How To Demotivate Your Employees: 4 Short Stories

January 27, 2015

In Employee Engagement

Motivated, demotivated. It’s a beat that sounds like: “I’m happy, I’m sad”, “day, night”, “Monday 8AM, Friday 5PM”… Let’s admit it, motivation is not a constant state of being. It exists because demotivation exists (note that Descartes tried to prove God’s existence with a similar logic. But this is another topic).
So, how do we demotivate employees? We have 4 short stories to illustrate the answer to that question:


Vincent has been working at the sales department of a private company for a little more than six months. Still full of energy and willingness, he decided to take an initiative! It worked out and got an important client. Proud of this accomplishment, he announced the good news to his immediate superior who congratulated him. His superior then had a meeting with the big boss. He took Vincent’s credits.


Marie has 10 years of experience as an administrative assistant at a university. She is really appreciated by the students and knows her job really well. Fully committed to her career, everyone notices the quality of every project she delivers. She works long hours, offers reliable advices to her students and meets every deadline. Her manager comes to see her one day to tell her that from now on, she must fill time sheets and keeps him informed of everything that she does when he is not around.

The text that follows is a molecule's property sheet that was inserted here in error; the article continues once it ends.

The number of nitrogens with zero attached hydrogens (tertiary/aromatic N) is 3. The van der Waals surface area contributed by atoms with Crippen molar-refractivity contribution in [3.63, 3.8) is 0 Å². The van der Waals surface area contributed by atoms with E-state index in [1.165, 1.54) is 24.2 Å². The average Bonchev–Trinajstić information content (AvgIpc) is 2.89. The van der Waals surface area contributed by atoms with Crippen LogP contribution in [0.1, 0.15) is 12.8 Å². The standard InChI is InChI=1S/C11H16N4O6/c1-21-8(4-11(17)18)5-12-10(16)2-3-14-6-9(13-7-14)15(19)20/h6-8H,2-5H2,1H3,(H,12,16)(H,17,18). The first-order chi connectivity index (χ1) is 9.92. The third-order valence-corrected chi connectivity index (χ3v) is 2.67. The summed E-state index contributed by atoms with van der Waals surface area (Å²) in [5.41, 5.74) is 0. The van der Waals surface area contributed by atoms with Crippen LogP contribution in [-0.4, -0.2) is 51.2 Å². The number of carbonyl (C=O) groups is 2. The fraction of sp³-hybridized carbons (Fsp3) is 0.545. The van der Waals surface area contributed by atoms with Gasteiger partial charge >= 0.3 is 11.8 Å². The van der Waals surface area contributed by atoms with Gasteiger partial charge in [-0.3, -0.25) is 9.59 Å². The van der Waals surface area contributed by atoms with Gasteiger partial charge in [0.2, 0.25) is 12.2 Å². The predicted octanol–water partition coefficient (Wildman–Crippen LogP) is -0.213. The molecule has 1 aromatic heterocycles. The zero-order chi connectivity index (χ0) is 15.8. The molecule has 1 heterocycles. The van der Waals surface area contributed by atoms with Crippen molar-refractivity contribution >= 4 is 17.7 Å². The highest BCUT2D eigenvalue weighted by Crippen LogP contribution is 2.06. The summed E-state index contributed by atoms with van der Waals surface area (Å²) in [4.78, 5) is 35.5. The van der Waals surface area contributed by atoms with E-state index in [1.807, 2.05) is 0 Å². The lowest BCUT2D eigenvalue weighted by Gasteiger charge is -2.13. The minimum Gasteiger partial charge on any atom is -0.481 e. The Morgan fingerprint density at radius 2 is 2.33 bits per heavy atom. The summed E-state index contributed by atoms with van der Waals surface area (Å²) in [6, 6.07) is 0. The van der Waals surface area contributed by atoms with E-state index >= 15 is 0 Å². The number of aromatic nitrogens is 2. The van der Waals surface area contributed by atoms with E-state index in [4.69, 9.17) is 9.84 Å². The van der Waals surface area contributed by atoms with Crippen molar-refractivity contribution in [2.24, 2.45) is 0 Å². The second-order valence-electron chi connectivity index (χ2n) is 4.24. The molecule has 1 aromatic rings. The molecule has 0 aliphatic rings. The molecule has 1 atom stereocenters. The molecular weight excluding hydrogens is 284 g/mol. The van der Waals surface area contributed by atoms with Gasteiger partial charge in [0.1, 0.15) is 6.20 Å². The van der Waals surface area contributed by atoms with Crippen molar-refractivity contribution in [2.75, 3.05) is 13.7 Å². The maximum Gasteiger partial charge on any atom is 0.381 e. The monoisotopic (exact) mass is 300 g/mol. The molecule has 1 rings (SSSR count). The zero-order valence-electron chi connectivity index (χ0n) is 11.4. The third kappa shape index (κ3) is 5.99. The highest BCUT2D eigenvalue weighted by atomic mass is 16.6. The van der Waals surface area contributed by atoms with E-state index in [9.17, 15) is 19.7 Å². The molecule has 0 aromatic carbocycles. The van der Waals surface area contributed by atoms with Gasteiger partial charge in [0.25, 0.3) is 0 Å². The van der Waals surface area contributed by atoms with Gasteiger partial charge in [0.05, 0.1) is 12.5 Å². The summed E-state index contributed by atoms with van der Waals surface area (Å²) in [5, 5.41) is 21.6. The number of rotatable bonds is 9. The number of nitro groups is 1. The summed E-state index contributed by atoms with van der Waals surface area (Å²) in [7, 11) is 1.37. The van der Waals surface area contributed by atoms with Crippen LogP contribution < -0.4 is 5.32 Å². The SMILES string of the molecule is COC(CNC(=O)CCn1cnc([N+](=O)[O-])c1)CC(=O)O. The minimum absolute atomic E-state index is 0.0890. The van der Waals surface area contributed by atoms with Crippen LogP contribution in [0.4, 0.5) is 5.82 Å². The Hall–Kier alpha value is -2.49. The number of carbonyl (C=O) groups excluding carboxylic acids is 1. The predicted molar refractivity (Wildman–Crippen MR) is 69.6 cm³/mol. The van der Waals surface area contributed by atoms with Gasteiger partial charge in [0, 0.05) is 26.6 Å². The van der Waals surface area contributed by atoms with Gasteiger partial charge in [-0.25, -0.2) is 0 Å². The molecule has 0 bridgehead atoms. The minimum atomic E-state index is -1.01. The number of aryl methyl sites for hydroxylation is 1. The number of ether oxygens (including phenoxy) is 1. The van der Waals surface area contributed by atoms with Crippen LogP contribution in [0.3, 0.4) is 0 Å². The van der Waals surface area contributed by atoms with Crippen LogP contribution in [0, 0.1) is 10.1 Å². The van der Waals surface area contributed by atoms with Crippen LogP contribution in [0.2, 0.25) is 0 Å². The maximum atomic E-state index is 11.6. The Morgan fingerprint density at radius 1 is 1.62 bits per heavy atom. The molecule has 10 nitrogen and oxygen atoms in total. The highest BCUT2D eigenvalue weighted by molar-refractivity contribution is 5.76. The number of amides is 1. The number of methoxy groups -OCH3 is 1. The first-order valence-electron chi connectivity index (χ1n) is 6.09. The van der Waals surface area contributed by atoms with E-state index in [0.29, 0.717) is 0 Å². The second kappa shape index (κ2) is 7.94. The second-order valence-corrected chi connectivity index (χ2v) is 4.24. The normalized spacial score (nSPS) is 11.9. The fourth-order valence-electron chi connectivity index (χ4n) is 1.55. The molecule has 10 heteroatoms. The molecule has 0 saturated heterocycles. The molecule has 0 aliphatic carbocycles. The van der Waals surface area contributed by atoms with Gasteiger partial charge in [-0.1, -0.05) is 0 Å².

Diane is the only graphic designer of a nonprofit organization. Her immediate superior, Andy never comes to see her, unless there is an emergency. Every time, he tells her the same thing: “I have something to ask you, it will only take 5 minutes”.


Vincent (yes, that same one!) is highly motivated and decides to take a new initiative. But this time, it’s a disaster and he loses a client. His superior rebukes him and and even reminds him his mistake at his evaluation.


Vincent never takes any more initiatives. For him, it means giving credits to someone else and being reprimanded. “To play safe” is his new year’s resolution for 2015.

Marie never works extra hours again and settles for doing the minimum for which she is paid.

Diane ends up telling her superior “you don’t know how long it’s going to take me, stop trying to estimate the time required”… and offers her resignation.

Those demotivation stories might remind you of a situation you already encountered. Those stories remind of what we can lose if we don’t give enough freedom or room for innovation, and when we don’t recognize the people behind an organization.

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